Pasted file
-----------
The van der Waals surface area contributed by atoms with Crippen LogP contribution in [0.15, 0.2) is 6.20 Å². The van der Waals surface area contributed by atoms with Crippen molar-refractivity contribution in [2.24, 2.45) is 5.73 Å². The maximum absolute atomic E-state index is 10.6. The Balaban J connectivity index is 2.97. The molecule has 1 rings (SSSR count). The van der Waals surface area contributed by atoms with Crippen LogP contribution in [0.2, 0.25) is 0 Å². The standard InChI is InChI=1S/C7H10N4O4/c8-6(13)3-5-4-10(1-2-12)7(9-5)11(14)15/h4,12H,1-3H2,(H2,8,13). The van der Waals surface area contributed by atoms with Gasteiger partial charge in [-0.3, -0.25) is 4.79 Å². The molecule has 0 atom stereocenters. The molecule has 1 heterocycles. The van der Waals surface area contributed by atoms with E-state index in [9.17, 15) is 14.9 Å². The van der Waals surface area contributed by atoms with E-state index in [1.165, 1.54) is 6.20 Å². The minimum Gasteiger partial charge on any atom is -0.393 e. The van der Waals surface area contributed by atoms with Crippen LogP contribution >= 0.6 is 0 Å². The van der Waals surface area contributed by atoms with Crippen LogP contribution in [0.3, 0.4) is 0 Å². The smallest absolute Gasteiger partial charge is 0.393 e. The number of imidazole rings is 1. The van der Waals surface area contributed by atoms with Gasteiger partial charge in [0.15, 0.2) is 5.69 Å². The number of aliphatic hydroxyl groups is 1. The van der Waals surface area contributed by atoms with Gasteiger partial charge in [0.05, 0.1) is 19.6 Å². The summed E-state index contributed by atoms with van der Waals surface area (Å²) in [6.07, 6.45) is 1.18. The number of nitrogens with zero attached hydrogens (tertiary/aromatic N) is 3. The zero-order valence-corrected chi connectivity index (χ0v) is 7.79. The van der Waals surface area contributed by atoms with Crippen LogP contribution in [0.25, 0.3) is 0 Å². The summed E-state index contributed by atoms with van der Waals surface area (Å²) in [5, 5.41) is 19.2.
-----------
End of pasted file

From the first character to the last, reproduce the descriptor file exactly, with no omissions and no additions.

The van der Waals surface area contributed by atoms with Crippen LogP contribution in [0.15, 0.2) is 6.20 Å². The van der Waals surface area contributed by atoms with Crippen molar-refractivity contribution in [2.24, 2.45) is 5.73 Å². The maximum absolute atomic E-state index is 10.6. The Balaban J connectivity index is 2.97. The molecule has 1 rings (SSSR count). The van der Waals surface area contributed by atoms with Crippen LogP contribution in [0.2, 0.25) is 0 Å². The standard InChI is InChI=1S/C7H10N4O4/c8-6(13)3-5-4-10(1-2-12)7(9-5)11(14)15/h4,12H,1-3H2,(H2,8,13). The van der Waals surface area contributed by atoms with Gasteiger partial charge in [-0.3, -0.25) is 4.79 Å². The molecule has 0 atom stereocenters. The molecule has 1 heterocycles. The van der Waals surface area contributed by atoms with E-state index in [9.17, 15) is 14.9 Å². The van der Waals surface area contributed by atoms with E-state index in [1.165, 1.54) is 6.20 Å². The minimum Gasteiger partial charge on any atom is -0.393 e. The van der Waals surface area contributed by atoms with Crippen LogP contribution >= 0.6 is 0 Å². The van der Waals surface area contributed by atoms with Crippen LogP contribution in [0.3, 0.4) is 0 Å². The smallest absolute Gasteiger partial charge is 0.393 e. The number of imidazole rings is 1. The van der Waals surface area contributed by atoms with Gasteiger partial charge in [0.15, 0.2) is 5.69 Å². The number of aliphatic hydroxyl groups is 1. The van der Waals surface area contributed by atoms with Gasteiger partial charge in [0.05, 0.1) is 19.6 Å². The summed E-state index contributed by atoms with van der Waals surface area (Å²) in [6.07, 6.45) is 1.18. The number of nitrogens with zero attached hydrogens (tertiary/aromatic N) is 3. The zero-order valence-corrected chi connectivity index (χ0v) is 7.79. The van der Waals surface area contributed by atoms with Crippen LogP contribution in [0.25, 0.3) is 0 Å². The summed E-state index contributed by atoms with van der Waals surface area (Å²) in [5, 5.41) is 19.2.